Office of Personnel Management Inspector General Patrick McFarland, the watchdog who played a significant role in highlighting the agency’s shortcoming during its recent IT acquisition and security woes, is set to resign.
McFarland, the longest presidential-appointed and Senate-confirmed IG serving in the federal government, penned a letter to President Barack Obama Monday announcing his decision to step down, effective Feb. 19.
His deputy IG, Norbert Vint, will take over in McFarland’s absence, he wrote in his letter.
“Mr. Vint has been invaluable at each and every critical decision point that the office has faced. He is a superlative executive,” McFarland wrote, asking that President Barack Obama consider Vint for official nomination as the next OPM IG.
McFarland also expressed his faith in acting OPM Director Beth Cobert in the resignation missive. She “appears to have wrapped her arms around the multitude of challenges currently facing OPM,” he said.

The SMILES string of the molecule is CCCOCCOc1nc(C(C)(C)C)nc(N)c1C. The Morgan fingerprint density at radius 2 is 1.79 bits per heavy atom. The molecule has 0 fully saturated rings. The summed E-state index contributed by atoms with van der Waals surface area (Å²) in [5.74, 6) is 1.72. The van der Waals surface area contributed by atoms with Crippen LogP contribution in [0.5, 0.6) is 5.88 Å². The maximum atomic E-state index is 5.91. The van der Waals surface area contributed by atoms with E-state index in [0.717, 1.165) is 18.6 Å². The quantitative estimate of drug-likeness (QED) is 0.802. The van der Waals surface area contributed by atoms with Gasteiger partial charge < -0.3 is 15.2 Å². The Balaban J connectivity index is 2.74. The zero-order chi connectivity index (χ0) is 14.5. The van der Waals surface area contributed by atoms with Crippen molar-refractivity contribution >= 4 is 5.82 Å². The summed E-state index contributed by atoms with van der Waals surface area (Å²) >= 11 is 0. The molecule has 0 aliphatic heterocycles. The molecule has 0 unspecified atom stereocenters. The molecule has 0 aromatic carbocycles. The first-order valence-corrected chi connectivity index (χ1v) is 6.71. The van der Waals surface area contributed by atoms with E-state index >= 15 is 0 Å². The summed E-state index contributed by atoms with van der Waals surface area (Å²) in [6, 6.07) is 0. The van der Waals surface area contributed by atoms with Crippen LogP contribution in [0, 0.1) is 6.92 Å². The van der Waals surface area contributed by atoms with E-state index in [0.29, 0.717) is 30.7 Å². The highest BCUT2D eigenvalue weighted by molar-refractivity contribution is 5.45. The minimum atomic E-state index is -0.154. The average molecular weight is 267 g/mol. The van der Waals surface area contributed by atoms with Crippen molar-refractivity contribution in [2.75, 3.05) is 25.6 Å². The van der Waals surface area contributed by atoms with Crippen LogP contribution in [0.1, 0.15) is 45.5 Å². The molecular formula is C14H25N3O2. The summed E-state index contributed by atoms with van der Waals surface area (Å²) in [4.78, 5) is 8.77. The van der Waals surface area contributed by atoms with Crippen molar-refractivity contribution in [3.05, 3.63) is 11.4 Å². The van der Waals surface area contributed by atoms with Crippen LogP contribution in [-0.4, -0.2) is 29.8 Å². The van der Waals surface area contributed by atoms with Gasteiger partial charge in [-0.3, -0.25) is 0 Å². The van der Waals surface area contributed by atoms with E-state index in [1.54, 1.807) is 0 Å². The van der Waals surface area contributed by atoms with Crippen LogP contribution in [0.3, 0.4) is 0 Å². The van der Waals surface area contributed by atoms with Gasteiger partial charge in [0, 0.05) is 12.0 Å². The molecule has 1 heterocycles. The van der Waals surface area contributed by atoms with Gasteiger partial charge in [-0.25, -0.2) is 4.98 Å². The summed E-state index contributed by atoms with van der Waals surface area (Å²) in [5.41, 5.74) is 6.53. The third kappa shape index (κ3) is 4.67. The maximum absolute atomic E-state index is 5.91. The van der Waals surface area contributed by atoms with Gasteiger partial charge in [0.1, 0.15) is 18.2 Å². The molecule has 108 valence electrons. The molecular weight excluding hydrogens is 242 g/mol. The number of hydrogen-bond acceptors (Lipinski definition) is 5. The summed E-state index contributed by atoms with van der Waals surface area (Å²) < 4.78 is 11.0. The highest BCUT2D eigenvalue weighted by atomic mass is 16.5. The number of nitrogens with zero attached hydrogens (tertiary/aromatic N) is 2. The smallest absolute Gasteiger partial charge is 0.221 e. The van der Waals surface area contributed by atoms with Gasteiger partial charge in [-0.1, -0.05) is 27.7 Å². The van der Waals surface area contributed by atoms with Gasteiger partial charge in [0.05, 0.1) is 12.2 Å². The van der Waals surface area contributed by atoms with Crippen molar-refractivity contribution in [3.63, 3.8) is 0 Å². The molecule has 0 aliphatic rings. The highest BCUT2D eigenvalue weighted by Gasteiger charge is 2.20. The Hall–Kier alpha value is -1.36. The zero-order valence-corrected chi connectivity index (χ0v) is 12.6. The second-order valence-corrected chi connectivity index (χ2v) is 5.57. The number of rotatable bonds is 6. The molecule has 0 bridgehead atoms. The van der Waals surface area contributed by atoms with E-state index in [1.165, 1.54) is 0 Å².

Cobert, who stepped into the acting director role when former Director Katherine Archuleta was pressured into resigning by members of Congress following the massive breaches of OPM networks announced last summer, will appear for her confirmation hearing Thursday in front of the Senate Homeland Security and Governmental Affairs Committee.
Finally, McFarland took pride in his ability during his 25-year tenure to strike a balance between a cooperative professional relationship with OPM and remaining independent — thus able to find and hold the agency accountable for its wrongdoings.
“As I reflect upon my time at OPM, I am pleased that our organization has indeed achieved that balance, thereby enabling us to provide the level of scrutiny and oversight that the American taxpayers expect and deserve,” he wrote.